Tireless tunnel effort

2013-11-02 00:00

“MY body doesn’t belong to me anymore.”

That was the exhausted message yesterday from Lieutenant Jack Haskins after more than 24 hours of non-stop work with his crew from the Pietermaritzburg K9 Search and Rescue unit to recover the dead bodies from the Eskom Ingula water scheme tragedy that began on Thursday.

As he spoke to Weekend Witness, Haskins was still inside the tunnel that was the scene of the tragedy which claimed six lives when a working platform collapsed. Another nine men were injured but survived.

Haskins and his colleagues worked through the night in grim and difficult circumstances.

Warrant Officer Ian Cowley, Warrant Officer Michael Bennett and Sergeant Fred Brandt made up the rest of the team in the K9 unit working at the scene.

Haskins’s dog Udain was the canine member of the team.

The Ingula plant, which straddles the KwaZulu-Natal and Free State border, is a R27 billion hydro-electric plant designed to alleviate peak domestic electricity demand when it comes on stream next year.

The tragedy has led to work stopping at Eskom construction sites across the country.

Haskins said when they arrived at the scene on Thursday morning, his rescue team had been able to drive into the tunnel shaft some way before climbing down a stepladder.

“We then used a mono-rail track and slid most of the way down on our bottoms. It was pitch dark, greasy and slippery.”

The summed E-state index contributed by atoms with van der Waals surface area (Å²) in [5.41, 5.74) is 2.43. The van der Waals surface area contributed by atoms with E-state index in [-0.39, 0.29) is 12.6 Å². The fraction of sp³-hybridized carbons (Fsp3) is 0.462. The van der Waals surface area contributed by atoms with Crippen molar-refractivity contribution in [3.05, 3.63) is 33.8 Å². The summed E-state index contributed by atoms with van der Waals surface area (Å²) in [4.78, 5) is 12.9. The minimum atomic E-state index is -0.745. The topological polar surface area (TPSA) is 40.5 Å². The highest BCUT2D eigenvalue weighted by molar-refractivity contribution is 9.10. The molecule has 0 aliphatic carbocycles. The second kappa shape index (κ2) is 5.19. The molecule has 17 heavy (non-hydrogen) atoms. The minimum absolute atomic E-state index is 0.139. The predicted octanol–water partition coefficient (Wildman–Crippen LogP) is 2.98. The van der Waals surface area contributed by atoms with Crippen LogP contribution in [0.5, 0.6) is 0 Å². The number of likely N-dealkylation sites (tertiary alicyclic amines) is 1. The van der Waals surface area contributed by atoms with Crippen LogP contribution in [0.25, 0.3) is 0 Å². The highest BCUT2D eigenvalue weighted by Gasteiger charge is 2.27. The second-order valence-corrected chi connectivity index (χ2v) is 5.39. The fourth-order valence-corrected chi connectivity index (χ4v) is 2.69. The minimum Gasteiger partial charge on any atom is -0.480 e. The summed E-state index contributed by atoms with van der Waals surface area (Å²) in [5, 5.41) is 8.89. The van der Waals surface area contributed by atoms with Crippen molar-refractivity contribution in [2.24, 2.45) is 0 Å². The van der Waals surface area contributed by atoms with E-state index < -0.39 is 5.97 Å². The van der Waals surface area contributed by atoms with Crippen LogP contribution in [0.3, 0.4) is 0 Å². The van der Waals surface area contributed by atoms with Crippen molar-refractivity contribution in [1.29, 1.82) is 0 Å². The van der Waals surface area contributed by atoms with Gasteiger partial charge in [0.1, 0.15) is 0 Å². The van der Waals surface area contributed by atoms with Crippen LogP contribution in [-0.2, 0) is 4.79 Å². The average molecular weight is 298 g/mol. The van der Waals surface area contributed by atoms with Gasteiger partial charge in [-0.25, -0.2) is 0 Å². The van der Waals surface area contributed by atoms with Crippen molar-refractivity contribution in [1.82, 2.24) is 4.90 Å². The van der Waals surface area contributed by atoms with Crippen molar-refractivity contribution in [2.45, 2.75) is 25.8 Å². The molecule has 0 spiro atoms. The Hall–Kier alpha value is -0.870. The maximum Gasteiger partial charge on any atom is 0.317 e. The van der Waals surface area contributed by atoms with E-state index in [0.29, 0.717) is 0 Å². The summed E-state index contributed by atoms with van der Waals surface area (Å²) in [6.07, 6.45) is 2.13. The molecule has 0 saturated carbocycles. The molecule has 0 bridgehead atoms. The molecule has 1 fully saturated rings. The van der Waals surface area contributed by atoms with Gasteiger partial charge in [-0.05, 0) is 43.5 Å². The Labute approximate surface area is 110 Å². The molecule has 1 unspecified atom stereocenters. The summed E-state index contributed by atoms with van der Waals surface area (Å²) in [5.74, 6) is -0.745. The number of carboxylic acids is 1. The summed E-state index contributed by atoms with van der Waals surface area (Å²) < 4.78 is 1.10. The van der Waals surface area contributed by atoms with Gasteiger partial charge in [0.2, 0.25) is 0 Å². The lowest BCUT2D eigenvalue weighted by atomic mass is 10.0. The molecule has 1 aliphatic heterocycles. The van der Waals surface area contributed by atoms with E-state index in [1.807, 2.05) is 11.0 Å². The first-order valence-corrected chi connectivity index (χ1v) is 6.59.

Slipping and sliding on the approximately 30° slope, the team spent the day on Thursday at around 800 metres down, locating the bodies of the six workers who died.

“It’s not nice,” said a weary Haskins, speaking to Weekend Witness from inside the tunnel yesterday.

Once the bodies had been located and bagged, they began the difficult task of hoisting the dead up to ground level.

Haskins said they used over 500 metres of rope to carefully haul the bodies out.

The K9 team was assisted by the proto teams from Eskom, many of them Filippino contract workers. The teams worked non-stop to complete the sad task.

One version of what transpired in the tunnel described a platform on the gantry framework, weighing about eight tons, coming loose and sliding down the incline, taking everything in its path with it.

The mangled frame was reduced to a tangled mesh of pipes at the bottom of the steep incline.

One of the bodies was recovered right at the bottom, with the assistance of the sniffer dog. The rest of the dead were found in the tunnel.

“We recovered and bagged the bodies on Thursday and today [Friday] we are bringing them out.”

Haskins said the injured had been removed by paramedics before they arrived at the scene.

He described the incident as a “freak accident” and said it appeared there were excellent safety measures inside the tunnel.

Haskins said they had stayed underground until 8 pm on Thursday night when they had emerged to plot the rest of the mission and brief others helping at the scene.

They then went back into the shaft at 4.30 am yesterday morning and were getting ready to emerge at 2.30 pm. In total, the team worked a 36-hour shift.

He said although it was dark inside the tunnel, and the working conditions were tough, he and his team had not been in any danger.

He said there was a good supply of fresh air thanks to the big ventilation shafts.

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